On the Double (DVD Review)7 Mar, 2011 By: Mike Clark
Stars Danny Kaye, Dana Wynter, Wilfred Hyde-White.
There’s something kind of end-of-the-road-ish about this last “pure” Danny Kaye vehicle, given that before too long after its release, you didn’t see too many comical Nazis (at least in World War II settings) on screen.
Mel Brooks’ The Producers deals with a play about Nazis (thereby distancing the material), and other subsequent examples prove the point. By the time that CBS got around to sitcom subject matter during the James Aubrey era of the early/mid-1960s (think “Hogan’s Heroes”), you could be sure that it was past its time and aimed at the R.F.D. viewing demographic. And Jerry Lewis’s nearly indescribable Which Way to the Front? (about a band of 4-F’s infiltrating Nazi headquarters) was so out of its time by 1970 that Jean-Luc Godard later “dared” (his word) Telluride audiences to sit through it at one of the film festival’s showings a decade later.
Which is to say that even at its occasional best, Double is very old school — having come out almost exactly 10 years after Kaye’s previous “On the” comedy (1951’s On the Riviera) in which the comedian played dual roles as well. As the Jack Rose-Melville Shavelson screenplay contrives it in this unofficial companion piece, Kaye is an American pfc. with a gift for mimicry — somehow separated from his unit and stranded in England. The British high command notes his resemblance to one of their colonels, a married ladies’ man apparently targeted for assassination by Germans as D-Day approaches. So with Kaye facing court martial for having previously impersonated an officer and stolen a jeep, he agrees to impersonate the colonel, who sports an eye-patch. Unfortunately, the eye not covered is his bad one (by this time, one must assume the draft was taking everyone).
Kaye was 47 when he made this movie, which was probably pushing it — though Bob Hope (who was a decade older than Kaye in the first place) eventually pushed it a lot further with the much staler likes of Boy, Did I Get a Wrong Number! and Cancel My Reservation in the late ‘60s and early ‘70s. This 92-minute farce is more than a scrape job — and in fact has some endearing moments for Kaye fans once it gets going. For one thing, the British colonel has a gorgeous cheated-upon wife who isn’t supposed to show up (but does), and the regal beauty of Dana Wynter is a good foil for Kaye. Wynter was such a stunner that even the pod version of her (from the original version of Invasion of the Body Snatchers) wouldn’t have made that bad a trophy dinner date. And here, she loosens up to such an extent (or at least tries) that in one scene she even engages in a public food fight. Double’s other compensating visual is its sleek Panavision look — which, more often than not rates a good transfer here from Olive Films. If memory serves, even cable movie stations failed to letterbox Double during long-ago showings — most of the time, if not always.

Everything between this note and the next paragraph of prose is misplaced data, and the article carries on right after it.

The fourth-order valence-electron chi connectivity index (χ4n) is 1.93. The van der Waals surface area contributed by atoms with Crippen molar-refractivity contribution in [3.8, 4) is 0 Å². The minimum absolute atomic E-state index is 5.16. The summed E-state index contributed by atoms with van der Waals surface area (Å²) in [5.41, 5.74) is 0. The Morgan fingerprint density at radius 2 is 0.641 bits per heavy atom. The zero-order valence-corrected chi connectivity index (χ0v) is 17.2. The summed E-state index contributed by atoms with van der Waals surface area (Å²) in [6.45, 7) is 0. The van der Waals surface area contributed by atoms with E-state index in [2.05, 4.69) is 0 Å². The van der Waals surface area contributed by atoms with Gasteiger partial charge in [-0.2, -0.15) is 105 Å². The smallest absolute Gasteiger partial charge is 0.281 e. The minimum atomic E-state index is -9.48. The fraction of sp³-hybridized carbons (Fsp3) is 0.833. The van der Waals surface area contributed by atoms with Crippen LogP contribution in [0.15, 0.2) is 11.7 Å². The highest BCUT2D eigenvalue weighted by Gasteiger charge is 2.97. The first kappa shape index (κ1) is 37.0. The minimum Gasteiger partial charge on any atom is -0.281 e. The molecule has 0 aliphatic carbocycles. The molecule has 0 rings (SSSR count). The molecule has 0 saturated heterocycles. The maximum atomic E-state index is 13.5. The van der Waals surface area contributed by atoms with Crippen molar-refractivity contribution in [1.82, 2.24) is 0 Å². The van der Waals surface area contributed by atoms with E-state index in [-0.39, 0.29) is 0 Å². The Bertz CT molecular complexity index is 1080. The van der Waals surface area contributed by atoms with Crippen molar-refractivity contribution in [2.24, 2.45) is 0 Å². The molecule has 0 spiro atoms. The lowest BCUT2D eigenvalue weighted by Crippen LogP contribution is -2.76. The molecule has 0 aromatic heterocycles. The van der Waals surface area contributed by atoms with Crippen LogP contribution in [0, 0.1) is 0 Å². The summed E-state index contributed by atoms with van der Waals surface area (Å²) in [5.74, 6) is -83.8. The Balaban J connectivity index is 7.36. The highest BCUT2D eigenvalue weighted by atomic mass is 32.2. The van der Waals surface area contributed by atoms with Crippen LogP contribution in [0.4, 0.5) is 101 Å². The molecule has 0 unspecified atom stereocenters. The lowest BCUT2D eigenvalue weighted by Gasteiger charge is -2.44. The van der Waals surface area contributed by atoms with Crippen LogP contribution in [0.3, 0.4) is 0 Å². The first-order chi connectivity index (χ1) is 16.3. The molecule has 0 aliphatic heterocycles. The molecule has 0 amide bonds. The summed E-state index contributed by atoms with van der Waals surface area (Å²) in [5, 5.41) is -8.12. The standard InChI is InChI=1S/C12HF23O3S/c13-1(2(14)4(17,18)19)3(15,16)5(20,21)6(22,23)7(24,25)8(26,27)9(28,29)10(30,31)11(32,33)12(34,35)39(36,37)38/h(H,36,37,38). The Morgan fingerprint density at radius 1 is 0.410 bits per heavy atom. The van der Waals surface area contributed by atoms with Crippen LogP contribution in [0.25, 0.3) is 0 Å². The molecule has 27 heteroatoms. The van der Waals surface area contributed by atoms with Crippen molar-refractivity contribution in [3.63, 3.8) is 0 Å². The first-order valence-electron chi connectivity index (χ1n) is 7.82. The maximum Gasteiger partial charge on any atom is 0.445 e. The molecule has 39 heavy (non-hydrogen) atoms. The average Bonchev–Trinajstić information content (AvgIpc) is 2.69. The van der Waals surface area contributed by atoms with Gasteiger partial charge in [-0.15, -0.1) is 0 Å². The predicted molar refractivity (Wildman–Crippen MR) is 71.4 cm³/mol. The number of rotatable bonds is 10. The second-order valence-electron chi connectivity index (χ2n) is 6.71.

Most of the humor here stems from the curveballs the situation keeps throwing at the faux colonel. Not only does wife Wynter show up but also so does one of his mistresses — a buxom staff driver played by “Miss” Diana Dors (a vanity credit for Britain’s onetime answer to Marilyn Monroe that threw me my own curveball as well when it appeared on the screen). And, naturally, Kaye’s bad eye keeps causing him problems. The movie’s highpoint is a raucous party at which the colonel’s crusty aunt shows up — played by Margaret Rutherford, no less, from the same year in which she made her first of five Miss Marple mysteries (about the closest things to reliable profit-makers that MGM had in those days outside of Elvis pictures). Rutherford and Kaye bandy about in this sequence, which also includes the food fight and a funny Highland Fling bit that’s about as prototypical-to-Kaye as anything that happens in the movie. (Oh, wait: in the late going — not long after his character is captured by Nazis and even runs into Hitler — Kaye has a drag sequence. That’s pretty prototypical, too.)
Though the star later enjoyed a popular TV series, a middling stage success (Two by Two) and a well-received dramatic appearance in TV movie Skokie, these twilight hi-jinks were just about it for Kaye’s screen big-screen career. The Man from the Diner’s Club (1963) would follow, but its black and white looked cheap, and everyone complained that director Frank Tashlin was directing Kaye in the manner of his Jerry Lewis movies, which didn’t work. Kaye’s only other picture (for he got its best reviews) was the disastrous 1969 screen version of the Jean Giroudaux play The Madwoman of Chaillot. Despite a cast that also included Katharine Hepburn, Yul Brynner, Charles Boyer, Edith Evans, Richard Chamberlain, Margaret Leighton, Paul Henried and Giulietta Masina, it was so awful (and such a tough sell under any circumstances) that Warner was barely able to mount a release.